The Accidental Nutritionist

3 Eaters, 1 Mission

Notes From Charlie – Week 6

Photo by Diana Polekhina on Unsplash

When taking on a new challenge, it’s important to declare our goal and the timeline we give ourselves to achieve that final outcome. It’s equally important to create a list of guidelines and rules pertaining to the project and its ultimate goal. This is the list which sets up our boundaries. Why is this important? Without boundaries, we tend to swerve into lanes we don’t belong, and those lanes contain hazards for us. Those hazards slow our progress, and if we spend too long in the wrong lanes, we get completely lost. By swerving too far one way or the other outside of those boundaries, we invite delays to our arrival at our desired destination. Boundaries keep us in the lanes we’re supposed to be in, which is the most direct route to success.

For the sake of this current project we’re in, which is to level out my blood counts, lower my blood pressure, and move me safely away from diabetes [and other health issues], the rules and guidelines are lengthy and strict; but if followed, my chances of reaching the positive outcomes I’m working towards are possible. My timeline is four months for the first check-in with the Dr.  We’ll have a pretty good idea at that point if the boundaries we’ve set are narrow enough. We are all three committed to this journey, and no detours are allowed in our travel plans.

The List of Guidelines and Rules

As discussed above, lists are important, but we need to be aware of how those lists are written and presented. For example, if the Dr. tells us that we need to be “gluten-free,” our list will show the things we need to remove from our diet. But more important are those items we are free to enjoy. I believe that putting the “can do’s,” “can have’s,” and “can eat’s” at the top of the list to start my day on a positive note. It’s much better than starting out listing all the things we’re not allowed to have. Put that information way down at the bottom of your list. We need to let our list rejoice in the things that make us smile. Seriously! Good stuff on top, hard stuff on the bottom, so our brains can confirm positive choices to concentrate on and be so busy celebrating the positives that we don’t have an opportunity to be pulled down to a point where we’re feeling sorry for ourselves because we’re being deprived. Directly under the “Can have’s” and “Can do’s,” you want to list the items that are approved for occasional consumption…and then list how frequently these items can be enjoyed. A strict list does not have to be defeating. Remember the goal! This is how we get there. Let’s get there together and celebrate!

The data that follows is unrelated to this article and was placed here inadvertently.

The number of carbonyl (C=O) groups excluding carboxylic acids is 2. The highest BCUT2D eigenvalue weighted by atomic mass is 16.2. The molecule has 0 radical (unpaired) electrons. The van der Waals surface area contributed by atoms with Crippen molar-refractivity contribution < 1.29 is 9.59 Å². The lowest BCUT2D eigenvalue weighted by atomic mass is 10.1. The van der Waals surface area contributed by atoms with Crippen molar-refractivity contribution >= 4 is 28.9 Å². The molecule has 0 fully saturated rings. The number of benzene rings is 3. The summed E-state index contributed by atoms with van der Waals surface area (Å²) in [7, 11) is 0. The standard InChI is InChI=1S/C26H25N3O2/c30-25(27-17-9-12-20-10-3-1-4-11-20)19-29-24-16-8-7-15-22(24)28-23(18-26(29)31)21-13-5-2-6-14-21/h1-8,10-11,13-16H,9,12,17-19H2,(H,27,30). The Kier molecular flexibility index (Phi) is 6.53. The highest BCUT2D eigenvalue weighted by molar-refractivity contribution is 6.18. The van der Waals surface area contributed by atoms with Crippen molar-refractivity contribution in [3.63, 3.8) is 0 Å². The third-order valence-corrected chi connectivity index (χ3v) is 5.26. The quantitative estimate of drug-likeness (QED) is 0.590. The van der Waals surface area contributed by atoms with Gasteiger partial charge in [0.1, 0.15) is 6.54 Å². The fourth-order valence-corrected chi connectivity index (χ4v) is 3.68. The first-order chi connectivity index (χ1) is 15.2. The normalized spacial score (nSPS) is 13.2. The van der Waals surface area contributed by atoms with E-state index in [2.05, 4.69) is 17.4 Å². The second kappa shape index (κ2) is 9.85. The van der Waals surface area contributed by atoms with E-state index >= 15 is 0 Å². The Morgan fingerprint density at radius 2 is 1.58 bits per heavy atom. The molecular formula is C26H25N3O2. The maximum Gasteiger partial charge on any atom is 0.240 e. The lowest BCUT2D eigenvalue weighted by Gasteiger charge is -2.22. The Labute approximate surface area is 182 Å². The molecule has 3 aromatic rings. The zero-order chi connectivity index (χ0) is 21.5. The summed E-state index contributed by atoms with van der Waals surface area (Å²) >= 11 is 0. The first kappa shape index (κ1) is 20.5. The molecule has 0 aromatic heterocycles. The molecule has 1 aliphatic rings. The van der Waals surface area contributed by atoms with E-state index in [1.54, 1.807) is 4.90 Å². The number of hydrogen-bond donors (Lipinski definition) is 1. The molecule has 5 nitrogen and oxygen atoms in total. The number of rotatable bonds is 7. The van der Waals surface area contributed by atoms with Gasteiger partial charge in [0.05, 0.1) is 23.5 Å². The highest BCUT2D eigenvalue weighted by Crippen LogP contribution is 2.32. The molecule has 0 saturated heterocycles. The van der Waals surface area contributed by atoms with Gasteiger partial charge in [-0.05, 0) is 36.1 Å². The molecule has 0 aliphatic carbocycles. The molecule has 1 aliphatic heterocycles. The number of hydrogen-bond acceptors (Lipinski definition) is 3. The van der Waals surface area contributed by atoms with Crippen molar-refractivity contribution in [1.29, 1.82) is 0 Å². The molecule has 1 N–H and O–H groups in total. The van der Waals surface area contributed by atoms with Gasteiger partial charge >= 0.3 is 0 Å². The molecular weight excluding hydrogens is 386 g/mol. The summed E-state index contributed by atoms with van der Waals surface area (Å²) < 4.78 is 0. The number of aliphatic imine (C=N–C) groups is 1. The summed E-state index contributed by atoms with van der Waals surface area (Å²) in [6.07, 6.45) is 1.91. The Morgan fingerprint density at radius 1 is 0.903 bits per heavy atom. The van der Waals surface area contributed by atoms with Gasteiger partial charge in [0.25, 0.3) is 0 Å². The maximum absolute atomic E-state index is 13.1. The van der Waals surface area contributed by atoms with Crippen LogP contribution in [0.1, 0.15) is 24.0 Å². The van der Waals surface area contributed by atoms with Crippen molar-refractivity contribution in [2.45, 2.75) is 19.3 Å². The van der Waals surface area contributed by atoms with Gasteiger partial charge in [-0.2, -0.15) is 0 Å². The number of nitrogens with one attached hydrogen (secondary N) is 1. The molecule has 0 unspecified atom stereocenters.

For my particular journey, there are several check-ins I’m able to do prior to the four-month Dr. appointment. Since my rules include dietary changes and restrictions and increasing healthy activity levels, I’m not just about stepping on a scale every day. Know why? Because our bodies just don’t lose weight easily, and certainly not on a steady basis. There are weight roadblocks…and they’re mean. So here are a few tools I’ve added to my toolbox: 

  1. Weigh yourself…and get a weight scale that weighs you down to a 10th of a pound. You’d be surprised how happy you are after several days of scale stalemate, and 0.2 of a pound loss is reflected. I’m taking that victory! Weight Watchers has great scales that measure down to 0.1 of a pound. I weigh myself once a week.
  2. Measure yourself…chest, midriff, waist, hips, thighs, and arms. You’ll be glad you did when the scale refuses to budge. I measure myself every 4 weeks.
  3. Take photographs of yourself…front, side, and a picture of your face. Then as you move through this journey, you’ll be able to also watch your progress visibly. 
  4. The last thing to do is pull that pair of pants, dress, or clothing item out that’s been sitting in the back of your closet because it’s been too small or too tight to wear and hang it right in front. This will become an incentive…just in case you need more. After my 4th week, I tried on a pair of pants I’d ordered but had never been able to wear. The button wouldn’t button, and the zipper wouldn’t zip. But on the morning following my 4th week of staying within my boundaries, I was able to slip the pants right up, zip, and button them without a problem. I can tell you there was a celebratory cry and a call made to the rest of my team. I immediately found another pair of pants further back in my closet, and they’ve become the next incentive. These little victories confirm that we’re moving in the right direction. 
  5. More important than any of your other tools…you must surround yourself with people who celebrate with you, encourage you, and most importantly, believe in you and make sure you know it. They aren’t just your roadside cheerleaders; they are your lifeline to success. If you have family or friends in your life who tend to waiver in their support or make you feel like there’s a chance you might not succeed, then let them know you love them, but during this journey, you are taking a break, so you can do what needs doing…which is moving forward. It doesn’t mean they’re no longer part of your life, but it does mean they take a serious back seat for a while. Save the front seat next to you for those who are taking on this journey with you. 

Mostly, we want to encourage you on your journey. Strict rules are no excuse for failure. They’re important, and following them is important. Don’t give up! If you make a detour and get a little lost, light up a flare, call one or all of your support group, and get back on the road. We believe in you!

~ Charlie

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